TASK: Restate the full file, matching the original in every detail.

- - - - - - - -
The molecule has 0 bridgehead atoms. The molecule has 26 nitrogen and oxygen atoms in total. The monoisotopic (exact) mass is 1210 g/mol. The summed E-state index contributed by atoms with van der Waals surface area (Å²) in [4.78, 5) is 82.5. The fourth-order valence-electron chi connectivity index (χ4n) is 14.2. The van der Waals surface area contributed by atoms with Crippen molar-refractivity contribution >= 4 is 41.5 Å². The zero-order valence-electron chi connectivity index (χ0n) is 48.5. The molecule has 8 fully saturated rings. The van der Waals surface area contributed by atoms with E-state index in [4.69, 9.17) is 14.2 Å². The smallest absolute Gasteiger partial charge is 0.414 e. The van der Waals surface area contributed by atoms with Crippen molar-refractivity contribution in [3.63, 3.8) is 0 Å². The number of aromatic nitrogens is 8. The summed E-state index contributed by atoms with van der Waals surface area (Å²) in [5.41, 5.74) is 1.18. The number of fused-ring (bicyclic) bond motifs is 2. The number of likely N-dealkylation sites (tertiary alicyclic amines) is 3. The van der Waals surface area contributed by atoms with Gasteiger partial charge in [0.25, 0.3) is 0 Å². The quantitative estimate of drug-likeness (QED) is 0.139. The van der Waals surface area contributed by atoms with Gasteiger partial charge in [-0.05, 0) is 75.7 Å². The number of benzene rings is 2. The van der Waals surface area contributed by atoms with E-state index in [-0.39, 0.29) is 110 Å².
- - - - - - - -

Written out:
The molecule has 0 bridgehead atoms. The molecule has 26 nitrogen and oxygen atoms in total. The monoisotopic (exact) mass is 1210 g/mol. The summed E-state index contributed by atoms with van der Waals surface area (Å²) in [4.78, 5) is 82.5. The fourth-order valence-electron chi connectivity index (χ4n) is 14.2. The van der Waals surface area contributed by atoms with Crippen molar-refractivity contribution >= 4 is 41.5 Å². The zero-order valence-electron chi connectivity index (χ0n) is 48.5. The molecule has 8 fully saturated rings. The van der Waals surface area contributed by atoms with E-state index in [4.69, 9.17) is 14.2 Å². The smallest absolute Gasteiger partial charge is 0.414 e. The van der Waals surface area contributed by atoms with Crippen molar-refractivity contribution in [3.63, 3.8) is 0 Å². The number of aromatic nitrogens is 8. The summed E-state index contributed by atoms with van der Waals surface area (Å²) in [5.41, 5.74) is 1.18. The number of fused-ring (bicyclic) bond motifs is 2. The number of likely N-dealkylation sites (tertiary alicyclic amines) is 3. The van der Waals surface area contributed by atoms with Gasteiger partial charge in [0.25, 0.3) is 0 Å². The quantitative estimate of drug-likeness (QED) is 0.139. The van der Waals surface area contributed by atoms with Gasteiger partial charge in [-0.05, 0) is 75.7 Å². The number of benzene rings is 2. The van der Waals surface area contributed by atoms with E-state index in [-0.39, 0.29) is 110 Å².